farmophile

Field notes from California's North Central Valley

Full of beans

I stumbled across R. Kelley Farms online while looking for watermelons in the Sacramento area.

And while R. Kelley does offer a variety of sweet melons—from your standard watermelon to the petite French savoy, ambrosia, and Crème de crème—it quickly became apparent that R. Kelley’s specialty crop is beans.

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Not just green beans and yellow wax beans, though he has them, too. But what draws many of his customers to his acreage near Clarksburg, Calif. are beans and peas more often found in cuisine from the American South and East India—black eyed peas, purple hull beans, crowder peas, speckled butterbeans and cranberry beans.

When my husband, daughter and I arrived there this weekend, several families were choosing produce from bins within R. Kelley’s on-site farm stand, where in addition to beans, you can find okra, tomatoes, corn, peppers, onions and huge garlic heads perfect for roasting.

Others were piling into a tractor to be driven out into the bean fields. They would return with mesh sacks bursting with beans, for which they’d be charged 78 cents per pound. (Picking the produce yourself results in a discount of about 30-40 percent.)

The farm’s namesake is owner Ron Kelley. An agricultural production consultant, this farm is his “hobby,” and he was hard at work in the fields the day we visited. But his great niece Iisha Leftridge, who was cashier that day, explained that several of their customers from East India and Fiji are vegetarians and vegan, so beans provide a large source of protein in their dishes. They’ll often add them along with peppers and eggplant to curries.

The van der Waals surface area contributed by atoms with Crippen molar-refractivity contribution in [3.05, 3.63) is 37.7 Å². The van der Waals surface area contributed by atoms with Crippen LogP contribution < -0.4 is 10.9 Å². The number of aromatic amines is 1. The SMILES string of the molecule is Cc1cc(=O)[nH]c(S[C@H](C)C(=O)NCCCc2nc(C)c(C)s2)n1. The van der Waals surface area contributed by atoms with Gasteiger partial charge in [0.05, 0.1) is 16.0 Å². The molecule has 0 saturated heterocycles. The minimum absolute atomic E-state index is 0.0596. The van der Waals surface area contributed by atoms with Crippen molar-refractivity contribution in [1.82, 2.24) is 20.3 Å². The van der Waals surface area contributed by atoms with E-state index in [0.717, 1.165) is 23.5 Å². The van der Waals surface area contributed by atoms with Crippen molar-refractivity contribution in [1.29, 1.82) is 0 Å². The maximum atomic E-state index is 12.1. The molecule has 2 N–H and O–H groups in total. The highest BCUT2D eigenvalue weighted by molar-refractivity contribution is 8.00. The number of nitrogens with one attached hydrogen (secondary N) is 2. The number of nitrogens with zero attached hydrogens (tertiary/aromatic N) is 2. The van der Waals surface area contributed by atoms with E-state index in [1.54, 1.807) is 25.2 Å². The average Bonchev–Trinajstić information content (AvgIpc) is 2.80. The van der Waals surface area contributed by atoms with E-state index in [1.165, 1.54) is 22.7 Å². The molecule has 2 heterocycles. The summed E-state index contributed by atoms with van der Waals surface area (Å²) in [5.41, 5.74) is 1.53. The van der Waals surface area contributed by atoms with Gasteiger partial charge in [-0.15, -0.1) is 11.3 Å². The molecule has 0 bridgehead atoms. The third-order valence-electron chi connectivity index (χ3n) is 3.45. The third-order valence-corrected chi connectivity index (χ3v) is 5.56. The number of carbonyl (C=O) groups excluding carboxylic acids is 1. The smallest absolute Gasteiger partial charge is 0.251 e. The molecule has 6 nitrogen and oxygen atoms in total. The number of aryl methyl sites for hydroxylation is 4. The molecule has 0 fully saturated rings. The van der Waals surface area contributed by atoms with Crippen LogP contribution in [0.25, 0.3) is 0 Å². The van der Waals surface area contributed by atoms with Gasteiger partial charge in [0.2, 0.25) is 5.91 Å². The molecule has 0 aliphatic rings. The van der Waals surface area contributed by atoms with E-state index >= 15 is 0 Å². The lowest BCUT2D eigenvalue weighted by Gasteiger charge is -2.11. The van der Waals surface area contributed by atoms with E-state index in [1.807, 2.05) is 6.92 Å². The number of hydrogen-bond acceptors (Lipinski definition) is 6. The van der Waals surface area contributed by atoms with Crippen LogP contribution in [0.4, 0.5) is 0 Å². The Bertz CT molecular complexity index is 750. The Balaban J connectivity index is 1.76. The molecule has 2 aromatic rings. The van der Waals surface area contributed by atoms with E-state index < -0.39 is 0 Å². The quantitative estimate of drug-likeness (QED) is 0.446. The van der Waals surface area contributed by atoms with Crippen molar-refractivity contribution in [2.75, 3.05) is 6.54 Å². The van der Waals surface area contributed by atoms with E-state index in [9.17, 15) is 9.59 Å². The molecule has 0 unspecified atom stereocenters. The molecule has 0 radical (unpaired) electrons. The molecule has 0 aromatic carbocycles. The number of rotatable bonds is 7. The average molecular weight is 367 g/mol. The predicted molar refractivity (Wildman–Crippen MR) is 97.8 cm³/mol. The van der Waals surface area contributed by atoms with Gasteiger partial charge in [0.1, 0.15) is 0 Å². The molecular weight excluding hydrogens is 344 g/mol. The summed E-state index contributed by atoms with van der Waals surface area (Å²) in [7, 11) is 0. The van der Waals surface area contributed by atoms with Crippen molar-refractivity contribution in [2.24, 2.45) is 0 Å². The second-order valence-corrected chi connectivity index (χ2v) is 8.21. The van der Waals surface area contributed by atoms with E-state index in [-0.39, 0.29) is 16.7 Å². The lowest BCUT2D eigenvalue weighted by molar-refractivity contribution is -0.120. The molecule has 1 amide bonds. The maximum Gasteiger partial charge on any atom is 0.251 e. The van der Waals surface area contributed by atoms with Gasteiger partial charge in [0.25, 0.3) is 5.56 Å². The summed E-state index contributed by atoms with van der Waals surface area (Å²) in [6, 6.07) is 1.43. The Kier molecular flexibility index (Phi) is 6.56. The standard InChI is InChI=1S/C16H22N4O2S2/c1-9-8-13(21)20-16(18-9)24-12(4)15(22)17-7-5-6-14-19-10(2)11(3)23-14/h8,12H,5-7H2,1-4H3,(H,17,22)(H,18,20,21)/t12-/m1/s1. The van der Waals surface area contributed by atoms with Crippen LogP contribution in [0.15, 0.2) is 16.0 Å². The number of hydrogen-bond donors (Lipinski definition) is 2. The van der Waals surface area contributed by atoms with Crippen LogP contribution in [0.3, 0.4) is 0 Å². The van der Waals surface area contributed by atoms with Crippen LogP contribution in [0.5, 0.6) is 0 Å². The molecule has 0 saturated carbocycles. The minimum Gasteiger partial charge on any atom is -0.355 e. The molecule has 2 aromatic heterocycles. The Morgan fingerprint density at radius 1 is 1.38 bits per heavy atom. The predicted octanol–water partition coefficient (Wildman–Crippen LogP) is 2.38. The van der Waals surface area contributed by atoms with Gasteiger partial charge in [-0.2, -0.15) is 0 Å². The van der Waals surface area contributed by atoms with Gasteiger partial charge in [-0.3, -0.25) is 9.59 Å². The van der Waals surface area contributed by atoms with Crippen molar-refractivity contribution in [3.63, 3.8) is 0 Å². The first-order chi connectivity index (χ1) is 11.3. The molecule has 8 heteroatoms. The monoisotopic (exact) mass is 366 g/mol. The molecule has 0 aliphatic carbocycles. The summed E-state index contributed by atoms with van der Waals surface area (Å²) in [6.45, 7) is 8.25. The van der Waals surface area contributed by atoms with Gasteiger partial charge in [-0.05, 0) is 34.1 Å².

Iisha told me her favorite way of preparing the beans, which I intend to do this week: Shell and sauté them in olive oil with onion, garlic, thyme, and a jalapeno pepper. Add some turkey sausage, a touch of broth, and serve it over rice.

Iisha says the purple hull beans are sweeter than the crowder, and the cranberry are similar to a pinto bean but with a pink speckled hull.

Visitors to R. Kelley can choose from the farm stand offerings or grab a bucket and wander into the fields, where blossoming okra flowers, vines of beans, tomatoes, corn and more await.

We gave a go of it, but with a 2-year old fussing in the mid-day sun (“Sure, blame the kid.” Ok, so we were hot, too!), we didn’t get far.

After picking a few beans, a pepper and an eggplant, we decided to take advantage of the farm stand after all. We made off with a couple of sweet melons, a bunch of beans, and the other fixings we needed to execute Iisha’s favorite bean dish.

THE NUTSHELL:

R. Kelley Farms is at 1120 Scribner Road in South Sacramento. Open July –October, Wednesday through Sunday, 8 a.m.- 6 p.m.

Services: u-pick, we- pick, farm stand, pea shelling and delivery.
Crops: Black-eye, purple hull and crowder peas. Also green beans, speckled butter beans, garbanzo beans and cranberry beans. Other items include tomatoes, okra, sweet corn, peppers, squash, cucumbers and sweet melons.

Watch a video and learn  more at http://www.rkelleyfarms.com.

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